September 19, 2013
A recent survey released by Northeastern University revealed that most of the American public and employers believe it is more important for job candidates to be well-rounded than to have narrow industry-specific skills.
As reported by Inside Higher Ed, a July survey of 263 hiring managers and an August poll of 1,000 American adults showed that employers as well as the general public valued broad-based skills, such as communication and problem solving, over industry-specific skills gained through applied training. Specifically, Northeastern News reported that 65 percent of Americans and 73 percent of hiring managers favored broad-based skills. The Chronicle of Higher Education noted that these results support a previous survey by the Association of American Colleges and Universities which found that employers wanted job candidates with "a 21st-century liberal education" described as being able to think critically, communicate effectively and solve complex problems. Still, although industry-specific skills were less desired, a majority of respondents said that gaining professional work experience, for instance through internships, was highly valuable.
The surveys also examined other aspects of U.S. higher education and found contradictory opinions. For example, according to Northeastern News, when asked about the value of earning a college degree, respondents believed that higher education was critical to one's career success. Seventy four percent said that a college degree is more important today than it was for their parents' generation and 70 percent said that an individual's education level is most important when it comes to his or her success in the job market. However, despite these claims, most (62 percent) of Americans said that the U.S. higher education system was doing only a "fair" or "poor" job preparing college graduates for the work world.
"As the nation turns its focus to higher education outcomes, we see that the American system has many strengths, but also many opportunities for improvement and innovation," said Joseph E. Aoun, president of Northeastern University, in Northeastern News.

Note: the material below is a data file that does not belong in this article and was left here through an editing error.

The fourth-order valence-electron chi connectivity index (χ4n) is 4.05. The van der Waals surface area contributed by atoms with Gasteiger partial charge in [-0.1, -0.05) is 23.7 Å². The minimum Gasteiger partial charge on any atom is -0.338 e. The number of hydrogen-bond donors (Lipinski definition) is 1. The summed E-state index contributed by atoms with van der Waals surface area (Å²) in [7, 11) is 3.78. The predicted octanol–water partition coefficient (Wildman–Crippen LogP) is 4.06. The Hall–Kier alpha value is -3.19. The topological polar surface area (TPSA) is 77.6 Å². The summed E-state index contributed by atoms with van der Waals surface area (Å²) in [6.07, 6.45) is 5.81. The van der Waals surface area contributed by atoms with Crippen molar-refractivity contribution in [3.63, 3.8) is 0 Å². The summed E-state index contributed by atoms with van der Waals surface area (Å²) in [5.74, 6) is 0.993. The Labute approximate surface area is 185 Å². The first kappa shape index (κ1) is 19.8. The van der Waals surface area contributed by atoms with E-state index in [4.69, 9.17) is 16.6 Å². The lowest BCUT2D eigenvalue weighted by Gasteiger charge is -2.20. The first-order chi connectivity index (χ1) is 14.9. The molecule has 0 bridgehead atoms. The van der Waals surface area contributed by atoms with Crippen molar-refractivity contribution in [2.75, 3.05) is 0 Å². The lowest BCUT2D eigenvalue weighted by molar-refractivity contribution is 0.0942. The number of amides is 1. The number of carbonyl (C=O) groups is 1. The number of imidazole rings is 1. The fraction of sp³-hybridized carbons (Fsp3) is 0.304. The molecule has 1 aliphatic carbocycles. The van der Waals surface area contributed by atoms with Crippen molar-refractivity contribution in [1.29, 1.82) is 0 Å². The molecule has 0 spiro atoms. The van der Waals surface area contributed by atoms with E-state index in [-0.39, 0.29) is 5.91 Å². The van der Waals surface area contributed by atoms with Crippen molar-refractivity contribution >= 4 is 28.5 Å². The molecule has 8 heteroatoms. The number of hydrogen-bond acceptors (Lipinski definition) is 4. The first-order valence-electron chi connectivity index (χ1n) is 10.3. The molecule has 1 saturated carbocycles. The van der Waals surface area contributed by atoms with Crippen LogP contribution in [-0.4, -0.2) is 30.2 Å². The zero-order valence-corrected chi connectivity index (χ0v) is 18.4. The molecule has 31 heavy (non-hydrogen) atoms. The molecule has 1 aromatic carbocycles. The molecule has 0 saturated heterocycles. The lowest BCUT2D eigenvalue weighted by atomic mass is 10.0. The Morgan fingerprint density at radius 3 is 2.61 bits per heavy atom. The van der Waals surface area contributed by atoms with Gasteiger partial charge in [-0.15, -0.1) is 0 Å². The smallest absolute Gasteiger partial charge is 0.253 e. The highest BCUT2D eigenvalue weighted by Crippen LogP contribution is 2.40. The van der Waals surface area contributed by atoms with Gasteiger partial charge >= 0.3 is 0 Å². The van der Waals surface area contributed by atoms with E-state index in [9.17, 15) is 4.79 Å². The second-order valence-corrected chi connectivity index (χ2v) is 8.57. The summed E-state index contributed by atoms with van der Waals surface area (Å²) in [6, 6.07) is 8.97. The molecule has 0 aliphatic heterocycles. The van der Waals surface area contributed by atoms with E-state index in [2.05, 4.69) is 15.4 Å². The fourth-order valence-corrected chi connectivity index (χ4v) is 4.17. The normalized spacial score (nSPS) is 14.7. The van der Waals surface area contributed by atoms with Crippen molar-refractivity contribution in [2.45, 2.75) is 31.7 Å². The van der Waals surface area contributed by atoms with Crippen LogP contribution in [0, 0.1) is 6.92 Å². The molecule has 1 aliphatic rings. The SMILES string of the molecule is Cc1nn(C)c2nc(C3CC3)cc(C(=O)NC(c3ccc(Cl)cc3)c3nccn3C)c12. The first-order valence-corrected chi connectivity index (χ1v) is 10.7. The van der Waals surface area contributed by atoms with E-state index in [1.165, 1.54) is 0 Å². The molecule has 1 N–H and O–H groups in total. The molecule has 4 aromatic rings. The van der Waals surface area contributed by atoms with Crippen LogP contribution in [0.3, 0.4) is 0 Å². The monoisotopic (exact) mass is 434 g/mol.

Indeed, responses to the surveys also showed a disconnect between colleges and employers. Most Americans believed that companies do not invest enough in training new employees. Hiring managers, on the other hand, said that colleges and universities were not aligned with industry needs and, therefore, do not adequately prepare graduates for the workforce. In fact, 55 percent of hiring managers reported that their companies had to train recent college grads on skills that they should have learned while in school.
There were also mixed feelings about online programs, particularly MOOCs. According to Northeastern News, fewer Americans said that online education was of the same quality as traditional classroom learning -- 41 percent this year compared to 49 percent in 2012. When it came to MOOCs specifically, less than one-third said that MOOCs offer the same quality education as traditional classes. Still, both the general public and hiring managers agreed that MOOCs would fundamentally transform higher education and that employers would perceive online learning as equivalent to traditional education in five to seven years. Inside Higher Ed noted, however, that acceptance varied by age, with those 30 to 39 years old more optimistic about the quality of online education than adults over 60.
According to The Chronicle of Higher Education, Jeffrey J. Wilcox, corporate vice president for engineering at the Lockheed-Martin Corporation, speculated that these contradictory responses reflect a sense of anxiety among the public.
"I think what we see in the survey is angst over the pace of change," he said at a meeting, as quoted by The Chronicle of Higher Education.
Compiled by Heidi M. Agustin
"Broad Education vs. Industry-Specific Skills," insidehighered.com, September 18, 2013, Michael Stratford
"Employers and Public Favor Graduates Who Can Communicate, Survey Finds," chronicle.com, September 18, 2013, Dan Berrett
"Innovation Imperative: Enhancing Higher Education Outcomes," northeastern.edu, September 17, 2013
"Most Americans and business leaders want colleges to provide a broad-based education," northeastern.edu, September 17, 2013